Bills hike for millions as council taxes rise and winter energy support stops in fresh cost of living squeeze

1 April 2023, 09:37

Bills are going up for millions
Bills are going up for millions. Picture: Alamy

By Will Taylor

A raft of bills will rise today as Brits' wallets face another crush in the cost of living squeeze.

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Council tax, water bills, car duties and mobile phone charges are all being hiked as the nation continues to grapple with soaring inflation.

The winter support for energy bills is ending, too.

But those on the lowest incomes are in line for a pay rise as the minimum wage rises by its largest amount since it was introduced.

The national living wage is being put up to £10.42 an hour, up by 92p.

But that will only be of some comfort to those facing bill rises across the board.

Most councils in England are raising their tax by 5%, the most they are allowed to do without holding a referendum, meaning the average band D property will see an increase of £100 a year.

Read more: Food bills more than £800 higher than a year ago, as inflation heaps more misery on Brits

Brits are facing council tax hikes
Brits are facing council tax hikes. Picture: Alamy

Labour leader Sir Keir Starmer said he wanted to freeze council tax for a year, funded by an extended windfall tax.

"The Government could - just as they stole the idea of an energy price freeze from us - they could steal this and we could move all this in the next few weeks," he said.

"Because if the Government said we'll match Labour and have a freeze on council tax for the next year, we would obviously vote for it. The money is available."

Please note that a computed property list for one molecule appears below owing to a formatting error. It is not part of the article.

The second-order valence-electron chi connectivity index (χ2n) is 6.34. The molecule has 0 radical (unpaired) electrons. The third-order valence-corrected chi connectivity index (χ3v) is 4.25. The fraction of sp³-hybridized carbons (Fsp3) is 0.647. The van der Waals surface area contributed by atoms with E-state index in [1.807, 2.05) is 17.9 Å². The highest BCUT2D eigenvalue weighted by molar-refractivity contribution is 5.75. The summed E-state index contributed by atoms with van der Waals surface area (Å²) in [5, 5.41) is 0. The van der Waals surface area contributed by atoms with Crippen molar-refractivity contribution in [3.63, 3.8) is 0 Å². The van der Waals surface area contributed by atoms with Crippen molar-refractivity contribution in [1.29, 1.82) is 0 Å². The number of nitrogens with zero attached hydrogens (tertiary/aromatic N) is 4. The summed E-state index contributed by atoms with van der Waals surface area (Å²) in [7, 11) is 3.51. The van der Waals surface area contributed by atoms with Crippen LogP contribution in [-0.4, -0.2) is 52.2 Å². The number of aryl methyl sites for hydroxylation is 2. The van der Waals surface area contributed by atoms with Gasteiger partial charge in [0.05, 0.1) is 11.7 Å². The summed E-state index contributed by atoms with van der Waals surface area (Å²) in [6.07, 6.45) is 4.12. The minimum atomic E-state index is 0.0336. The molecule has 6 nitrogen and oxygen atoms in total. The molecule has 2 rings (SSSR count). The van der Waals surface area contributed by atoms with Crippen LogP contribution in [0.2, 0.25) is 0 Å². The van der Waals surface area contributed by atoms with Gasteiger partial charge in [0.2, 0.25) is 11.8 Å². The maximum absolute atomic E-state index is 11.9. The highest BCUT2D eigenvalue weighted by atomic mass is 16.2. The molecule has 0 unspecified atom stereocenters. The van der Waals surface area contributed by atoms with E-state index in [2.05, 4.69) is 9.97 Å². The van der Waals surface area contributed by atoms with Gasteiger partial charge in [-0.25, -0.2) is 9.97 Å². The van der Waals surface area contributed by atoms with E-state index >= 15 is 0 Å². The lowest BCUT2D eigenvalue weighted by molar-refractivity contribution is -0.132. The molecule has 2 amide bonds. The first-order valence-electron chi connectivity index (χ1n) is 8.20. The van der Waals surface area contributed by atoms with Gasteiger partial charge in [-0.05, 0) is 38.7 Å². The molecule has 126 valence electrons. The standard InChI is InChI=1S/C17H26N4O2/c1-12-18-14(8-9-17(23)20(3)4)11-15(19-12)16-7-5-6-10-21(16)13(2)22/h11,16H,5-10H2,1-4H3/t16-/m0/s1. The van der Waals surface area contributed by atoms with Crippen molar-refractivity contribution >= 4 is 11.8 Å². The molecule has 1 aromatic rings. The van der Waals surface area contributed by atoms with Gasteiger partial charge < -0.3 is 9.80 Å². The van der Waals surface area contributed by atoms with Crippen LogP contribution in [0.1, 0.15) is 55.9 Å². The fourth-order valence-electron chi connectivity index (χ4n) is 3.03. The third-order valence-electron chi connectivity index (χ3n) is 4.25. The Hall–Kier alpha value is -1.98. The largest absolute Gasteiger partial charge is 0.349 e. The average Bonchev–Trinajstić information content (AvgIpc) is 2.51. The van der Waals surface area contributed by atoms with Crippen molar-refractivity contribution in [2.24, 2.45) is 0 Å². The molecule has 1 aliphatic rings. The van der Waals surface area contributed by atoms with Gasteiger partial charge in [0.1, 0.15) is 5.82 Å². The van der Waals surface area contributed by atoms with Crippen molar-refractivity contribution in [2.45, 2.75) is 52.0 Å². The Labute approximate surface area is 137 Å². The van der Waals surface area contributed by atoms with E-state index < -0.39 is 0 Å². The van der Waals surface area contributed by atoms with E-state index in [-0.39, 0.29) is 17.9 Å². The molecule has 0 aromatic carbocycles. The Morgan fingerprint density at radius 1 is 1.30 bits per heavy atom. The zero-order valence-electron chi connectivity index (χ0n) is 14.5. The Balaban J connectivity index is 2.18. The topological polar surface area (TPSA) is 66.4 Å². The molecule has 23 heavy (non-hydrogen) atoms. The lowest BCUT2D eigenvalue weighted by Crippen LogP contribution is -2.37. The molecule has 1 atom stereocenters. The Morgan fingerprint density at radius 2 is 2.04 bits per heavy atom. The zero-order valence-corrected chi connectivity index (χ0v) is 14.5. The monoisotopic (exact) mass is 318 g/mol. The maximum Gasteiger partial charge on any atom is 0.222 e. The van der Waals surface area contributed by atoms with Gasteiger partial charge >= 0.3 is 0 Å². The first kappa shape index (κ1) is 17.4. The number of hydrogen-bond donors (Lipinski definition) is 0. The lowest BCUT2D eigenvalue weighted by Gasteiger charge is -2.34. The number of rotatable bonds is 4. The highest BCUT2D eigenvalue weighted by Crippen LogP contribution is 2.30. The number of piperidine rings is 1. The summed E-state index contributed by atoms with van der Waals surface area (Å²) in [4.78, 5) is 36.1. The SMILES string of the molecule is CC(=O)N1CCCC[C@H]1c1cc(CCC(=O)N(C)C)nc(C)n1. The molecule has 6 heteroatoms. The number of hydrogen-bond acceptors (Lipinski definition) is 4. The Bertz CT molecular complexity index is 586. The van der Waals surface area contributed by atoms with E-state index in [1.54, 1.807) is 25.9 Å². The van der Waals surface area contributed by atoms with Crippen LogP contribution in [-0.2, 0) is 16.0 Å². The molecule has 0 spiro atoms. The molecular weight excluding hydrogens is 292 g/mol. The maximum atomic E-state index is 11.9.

The Conservatives, who point to support for Brits throughout the cost of living crisis, said his pledge was not "worth the paper it's written on".

The winter support for energy bills, which saw £400 knocked off charges in instalments over six months, has also come to an end.

Read more: Just Eat to axe 1,700 drivers as it bids to tackle downturn in orders resulting from cost-of-living crisis

However, the Government's Energy Price Guarantee, which keeps the average household's bill at about £2,500 a year, has been extended for a further three months.

It had been due to end in April, and it is hoped households will see lower bills throughout the warmer months as they use less heating.

Cost of living payments, targeted at about eight million people on lower incomes, will also be paid in late April.

Water bills are going by an average of 7.5% across England and Wales, while mobile and broadband customers face rises of 17%.

Vehicle excise duty is going up by 10.1% to match inflation, while NHS prescriptions have gone up by 3.2%.